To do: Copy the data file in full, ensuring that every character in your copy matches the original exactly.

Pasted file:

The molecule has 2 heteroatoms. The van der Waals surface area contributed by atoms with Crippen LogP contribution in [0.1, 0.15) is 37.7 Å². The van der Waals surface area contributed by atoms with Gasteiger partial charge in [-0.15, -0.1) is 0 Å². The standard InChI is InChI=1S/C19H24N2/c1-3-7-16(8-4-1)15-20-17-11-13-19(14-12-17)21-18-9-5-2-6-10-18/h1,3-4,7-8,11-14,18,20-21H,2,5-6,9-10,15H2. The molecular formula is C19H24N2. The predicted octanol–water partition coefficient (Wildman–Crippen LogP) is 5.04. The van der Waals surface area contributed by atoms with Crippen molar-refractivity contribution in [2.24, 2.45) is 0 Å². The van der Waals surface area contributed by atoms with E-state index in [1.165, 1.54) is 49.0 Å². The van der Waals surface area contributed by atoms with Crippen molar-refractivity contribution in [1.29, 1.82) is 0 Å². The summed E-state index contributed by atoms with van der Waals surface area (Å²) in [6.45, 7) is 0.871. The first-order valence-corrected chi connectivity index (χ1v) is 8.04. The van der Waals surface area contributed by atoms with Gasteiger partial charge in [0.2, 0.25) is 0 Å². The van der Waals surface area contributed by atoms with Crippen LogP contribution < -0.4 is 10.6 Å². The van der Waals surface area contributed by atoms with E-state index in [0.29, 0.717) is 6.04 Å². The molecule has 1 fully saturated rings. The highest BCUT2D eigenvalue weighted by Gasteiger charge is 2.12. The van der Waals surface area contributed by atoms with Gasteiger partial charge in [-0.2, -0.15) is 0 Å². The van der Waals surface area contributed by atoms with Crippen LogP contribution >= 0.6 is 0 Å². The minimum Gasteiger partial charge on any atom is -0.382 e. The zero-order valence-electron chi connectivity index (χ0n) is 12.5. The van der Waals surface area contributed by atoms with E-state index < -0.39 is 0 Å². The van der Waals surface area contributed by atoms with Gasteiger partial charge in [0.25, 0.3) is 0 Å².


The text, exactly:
The molecule has 2 heteroatoms. The van der Waals surface area contributed by atoms with Crippen LogP contribution in [0.1, 0.15) is 37.7 Å². The van der Waals surface area contributed by atoms with Gasteiger partial charge in [-0.15, -0.1) is 0 Å². The standard InChI is InChI=1S/C19H24N2/c1-3-7-16(8-4-1)15-20-17-11-13-19(14-12-17)21-18-9-5-2-6-10-18/h1,3-4,7-8,11-14,18,20-21H,2,5-6,9-10,15H2. The molecular formula is C19H24N2. The predicted octanol–water partition coefficient (Wildman–Crippen LogP) is 5.04. The van der Waals surface area contributed by atoms with Crippen molar-refractivity contribution in [2.24, 2.45) is 0 Å². The van der Waals surface area contributed by atoms with E-state index in [1.165, 1.54) is 49.0 Å². The van der Waals surface area contributed by atoms with Crippen molar-refractivity contribution in [1.29, 1.82) is 0 Å². The summed E-state index contributed by atoms with van der Waals surface area (Å²) in [6.45, 7) is 0.871. The first-order valence-corrected chi connectivity index (χ1v) is 8.04. The van der Waals surface area contributed by atoms with Gasteiger partial charge in [0.2, 0.25) is 0 Å². The van der Waals surface area contributed by atoms with Crippen LogP contribution < -0.4 is 10.6 Å². The van der Waals surface area contributed by atoms with E-state index in [0.29, 0.717) is 6.04 Å². The molecule has 1 fully saturated rings. The highest BCUT2D eigenvalue weighted by Gasteiger charge is 2.12. The van der Waals surface area contributed by atoms with Gasteiger partial charge in [-0.2, -0.15) is 0 Å². The van der Waals surface area contributed by atoms with Crippen LogP contribution >= 0.6 is 0 Å². The minimum Gasteiger partial charge on any atom is -0.382 e. The zero-order valence-electron chi connectivity index (χ0n) is 12.5. The van der Waals surface area contributed by atoms with E-state index < -0.39 is 0 Å². The van der Waals surface area contributed by atoms with Gasteiger partial charge in [0.25, 0.3) is 0 Å².